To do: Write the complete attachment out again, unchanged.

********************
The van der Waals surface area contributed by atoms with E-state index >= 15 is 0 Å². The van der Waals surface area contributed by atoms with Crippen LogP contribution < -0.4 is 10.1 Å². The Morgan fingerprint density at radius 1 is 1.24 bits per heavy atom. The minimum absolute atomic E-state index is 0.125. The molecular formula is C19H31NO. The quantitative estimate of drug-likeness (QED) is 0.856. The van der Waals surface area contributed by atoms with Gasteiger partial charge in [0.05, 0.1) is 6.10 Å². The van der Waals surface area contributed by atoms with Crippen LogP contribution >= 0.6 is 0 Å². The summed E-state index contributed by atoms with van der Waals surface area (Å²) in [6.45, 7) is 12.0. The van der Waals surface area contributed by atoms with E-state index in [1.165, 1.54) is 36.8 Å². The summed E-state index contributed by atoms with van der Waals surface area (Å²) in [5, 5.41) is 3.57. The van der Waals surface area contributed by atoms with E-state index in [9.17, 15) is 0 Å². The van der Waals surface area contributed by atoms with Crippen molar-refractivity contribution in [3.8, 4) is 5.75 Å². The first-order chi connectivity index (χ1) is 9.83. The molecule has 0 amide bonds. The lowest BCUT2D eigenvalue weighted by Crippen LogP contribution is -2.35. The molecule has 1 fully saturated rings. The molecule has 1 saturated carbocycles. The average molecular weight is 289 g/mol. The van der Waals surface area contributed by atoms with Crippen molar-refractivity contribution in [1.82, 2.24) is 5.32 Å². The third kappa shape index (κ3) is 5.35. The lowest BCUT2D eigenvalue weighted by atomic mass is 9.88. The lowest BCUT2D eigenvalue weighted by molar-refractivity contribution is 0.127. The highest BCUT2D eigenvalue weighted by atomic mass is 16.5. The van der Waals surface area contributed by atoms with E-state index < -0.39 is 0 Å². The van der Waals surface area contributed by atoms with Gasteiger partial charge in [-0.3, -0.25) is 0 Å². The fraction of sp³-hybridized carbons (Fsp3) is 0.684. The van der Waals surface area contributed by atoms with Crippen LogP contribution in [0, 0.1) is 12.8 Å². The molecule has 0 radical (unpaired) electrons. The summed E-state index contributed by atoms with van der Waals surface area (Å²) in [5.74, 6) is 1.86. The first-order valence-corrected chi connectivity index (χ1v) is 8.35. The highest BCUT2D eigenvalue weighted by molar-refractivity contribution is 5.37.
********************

The van der Waals surface area contributed by atoms with E-state index >= 15 is 0 Å². The van der Waals surface area contributed by atoms with Crippen LogP contribution < -0.4 is 10.1 Å². The Morgan fingerprint density at radius 1 is 1.24 bits per heavy atom. The minimum absolute atomic E-state index is 0.125. The molecular formula is C19H31NO. The quantitative estimate of drug-likeness (QED) is 0.856. The van der Waals surface area contributed by atoms with Gasteiger partial charge in [0.05, 0.1) is 6.10 Å². The van der Waals surface area contributed by atoms with Crippen LogP contribution >= 0.6 is 0 Å². The summed E-state index contributed by atoms with van der Waals surface area (Å²) in [6.45, 7) is 12.0. The van der Waals surface area contributed by atoms with E-state index in [1.165, 1.54) is 36.8 Å². The summed E-state index contributed by atoms with van der Waals surface area (Å²) in [5, 5.41) is 3.57. The van der Waals surface area contributed by atoms with E-state index in [9.17, 15) is 0 Å². The van der Waals surface area contributed by atoms with Crippen molar-refractivity contribution in [3.8, 4) is 5.75 Å². The first-order chi connectivity index (χ1) is 9.83. The molecule has 0 amide bonds. The lowest BCUT2D eigenvalue weighted by Crippen LogP contribution is -2.35. The molecule has 1 fully saturated rings. The molecule has 1 saturated carbocycles. The average molecular weight is 289 g/mol. The van der Waals surface area contributed by atoms with Crippen molar-refractivity contribution in [1.82, 2.24) is 5.32 Å². The third kappa shape index (κ3) is 5.35. The lowest BCUT2D eigenvalue weighted by atomic mass is 9.88. The lowest BCUT2D eigenvalue weighted by molar-refractivity contribution is 0.127. The highest BCUT2D eigenvalue weighted by atomic mass is 16.5. The van der Waals surface area contributed by atoms with E-state index < -0.39 is 0 Å². The van der Waals surface area contributed by atoms with Gasteiger partial charge in [-0.3, -0.25) is 0 Å². The fraction of sp³-hybridized carbons (Fsp3) is 0.684. The van der Waals surface area contributed by atoms with Crippen LogP contribution in [0, 0.1) is 12.8 Å². The molecule has 0 radical (unpaired) electrons. The summed E-state index contributed by atoms with van der Waals surface area (Å²) in [5.74, 6) is 1.86. The first-order valence-corrected chi connectivity index (χ1v) is 8.35. The highest BCUT2D eigenvalue weighted by molar-refractivity contribution is 5.37.